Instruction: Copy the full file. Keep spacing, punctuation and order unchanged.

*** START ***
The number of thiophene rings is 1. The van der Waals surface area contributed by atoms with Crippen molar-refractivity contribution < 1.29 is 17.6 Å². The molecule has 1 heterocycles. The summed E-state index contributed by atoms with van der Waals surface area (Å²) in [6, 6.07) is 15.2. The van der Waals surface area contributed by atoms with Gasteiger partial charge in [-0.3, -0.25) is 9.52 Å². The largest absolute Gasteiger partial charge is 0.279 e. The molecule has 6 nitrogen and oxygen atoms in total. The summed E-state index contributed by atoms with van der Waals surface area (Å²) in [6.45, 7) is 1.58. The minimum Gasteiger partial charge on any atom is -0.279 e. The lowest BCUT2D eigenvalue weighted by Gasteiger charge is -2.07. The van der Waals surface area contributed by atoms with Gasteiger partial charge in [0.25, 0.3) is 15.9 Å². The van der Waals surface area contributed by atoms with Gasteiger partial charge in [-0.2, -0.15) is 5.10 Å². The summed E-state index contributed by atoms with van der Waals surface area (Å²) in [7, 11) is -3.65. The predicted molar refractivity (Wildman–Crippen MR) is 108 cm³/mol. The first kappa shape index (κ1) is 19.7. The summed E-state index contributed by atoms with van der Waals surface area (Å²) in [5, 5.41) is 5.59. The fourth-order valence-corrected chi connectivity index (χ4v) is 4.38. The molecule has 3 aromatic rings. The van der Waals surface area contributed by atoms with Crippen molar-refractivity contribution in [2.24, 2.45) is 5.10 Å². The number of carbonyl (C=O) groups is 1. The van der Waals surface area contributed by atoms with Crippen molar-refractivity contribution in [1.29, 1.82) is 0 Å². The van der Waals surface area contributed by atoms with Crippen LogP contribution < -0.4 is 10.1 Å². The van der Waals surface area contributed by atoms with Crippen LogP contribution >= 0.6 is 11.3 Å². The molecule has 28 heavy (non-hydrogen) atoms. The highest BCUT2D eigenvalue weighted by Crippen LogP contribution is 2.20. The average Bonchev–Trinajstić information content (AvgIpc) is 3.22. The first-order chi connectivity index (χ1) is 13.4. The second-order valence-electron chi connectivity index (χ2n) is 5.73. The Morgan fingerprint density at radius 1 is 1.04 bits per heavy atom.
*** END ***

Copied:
The number of thiophene rings is 1. The van der Waals surface area contributed by atoms with Crippen molar-refractivity contribution < 1.29 is 17.6 Å². The molecule has 1 heterocycles. The summed E-state index contributed by atoms with van der Waals surface area (Å²) in [6, 6.07) is 15.2. The van der Waals surface area contributed by atoms with Gasteiger partial charge in [-0.3, -0.25) is 9.52 Å². The largest absolute Gasteiger partial charge is 0.279 e. The molecule has 6 nitrogen and oxygen atoms in total. The summed E-state index contributed by atoms with van der Waals surface area (Å²) in [6.45, 7) is 1.58. The minimum Gasteiger partial charge on any atom is -0.279 e. The lowest BCUT2D eigenvalue weighted by Gasteiger charge is -2.07. The van der Waals surface area contributed by atoms with Gasteiger partial charge in [0.25, 0.3) is 15.9 Å². The van der Waals surface area contributed by atoms with Gasteiger partial charge in [-0.2, -0.15) is 5.10 Å². The summed E-state index contributed by atoms with van der Waals surface area (Å²) in [7, 11) is -3.65. The predicted molar refractivity (Wildman–Crippen MR) is 108 cm³/mol. The first kappa shape index (κ1) is 19.7. The summed E-state index contributed by atoms with van der Waals surface area (Å²) in [5, 5.41) is 5.59. The fourth-order valence-corrected chi connectivity index (χ4v) is 4.38. The molecule has 3 aromatic rings. The van der Waals surface area contributed by atoms with Crippen molar-refractivity contribution in [2.24, 2.45) is 5.10 Å². The number of carbonyl (C=O) groups is 1. The van der Waals surface area contributed by atoms with Crippen molar-refractivity contribution in [1.29, 1.82) is 0 Å². The van der Waals surface area contributed by atoms with Crippen LogP contribution < -0.4 is 10.1 Å². The van der Waals surface area contributed by atoms with Crippen LogP contribution >= 0.6 is 11.3 Å². The molecule has 28 heavy (non-hydrogen) atoms. The highest BCUT2D eigenvalue weighted by Crippen LogP contribution is 2.20. The average Bonchev–Trinajstić information content (AvgIpc) is 3.22. The first-order chi connectivity index (χ1) is 13.4. The second-order valence-electron chi connectivity index (χ2n) is 5.73. The Morgan fingerprint density at radius 1 is 1.04 bits per heavy atom.